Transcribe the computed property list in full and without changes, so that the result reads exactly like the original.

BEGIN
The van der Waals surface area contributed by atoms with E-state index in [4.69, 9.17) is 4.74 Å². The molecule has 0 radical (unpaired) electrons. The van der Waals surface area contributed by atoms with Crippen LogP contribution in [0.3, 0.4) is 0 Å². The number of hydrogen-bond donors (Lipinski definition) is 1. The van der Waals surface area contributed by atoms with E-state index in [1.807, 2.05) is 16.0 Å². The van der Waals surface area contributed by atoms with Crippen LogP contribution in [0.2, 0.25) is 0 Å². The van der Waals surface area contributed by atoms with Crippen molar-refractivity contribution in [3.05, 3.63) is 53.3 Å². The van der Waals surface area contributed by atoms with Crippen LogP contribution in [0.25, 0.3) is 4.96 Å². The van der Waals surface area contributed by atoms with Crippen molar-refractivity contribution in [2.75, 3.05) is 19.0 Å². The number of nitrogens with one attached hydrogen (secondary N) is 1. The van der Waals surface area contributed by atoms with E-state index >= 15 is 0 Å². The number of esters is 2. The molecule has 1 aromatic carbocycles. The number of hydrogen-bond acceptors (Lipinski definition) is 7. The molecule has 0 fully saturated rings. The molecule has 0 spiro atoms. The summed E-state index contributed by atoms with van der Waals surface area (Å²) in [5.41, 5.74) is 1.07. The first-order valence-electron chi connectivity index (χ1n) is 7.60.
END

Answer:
The van der Waals surface area contributed by atoms with E-state index in [4.69, 9.17) is 4.74 Å². The molecule has 0 radical (unpaired) electrons. The van der Waals surface area contributed by atoms with Crippen LogP contribution in [0.3, 0.4) is 0 Å². The number of hydrogen-bond donors (Lipinski definition) is 1. The van der Waals surface area contributed by atoms with E-state index in [1.807, 2.05) is 16.0 Å². The van der Waals surface area contributed by atoms with Crippen LogP contribution in [0.2, 0.25) is 0 Å². The van der Waals surface area contributed by atoms with Crippen molar-refractivity contribution in [3.05, 3.63) is 53.3 Å². The van der Waals surface area contributed by atoms with Crippen LogP contribution in [0.25, 0.3) is 4.96 Å². The van der Waals surface area contributed by atoms with Crippen molar-refractivity contribution in [2.75, 3.05) is 19.0 Å². The number of nitrogens with one attached hydrogen (secondary N) is 1. The van der Waals surface area contributed by atoms with E-state index >= 15 is 0 Å². The number of esters is 2. The molecule has 1 aromatic carbocycles. The number of hydrogen-bond acceptors (Lipinski definition) is 7. The molecule has 0 fully saturated rings. The molecule has 0 spiro atoms. The summed E-state index contributed by atoms with van der Waals surface area (Å²) in [5.41, 5.74) is 1.07. The first-order valence-electron chi connectivity index (χ1n) is 7.60.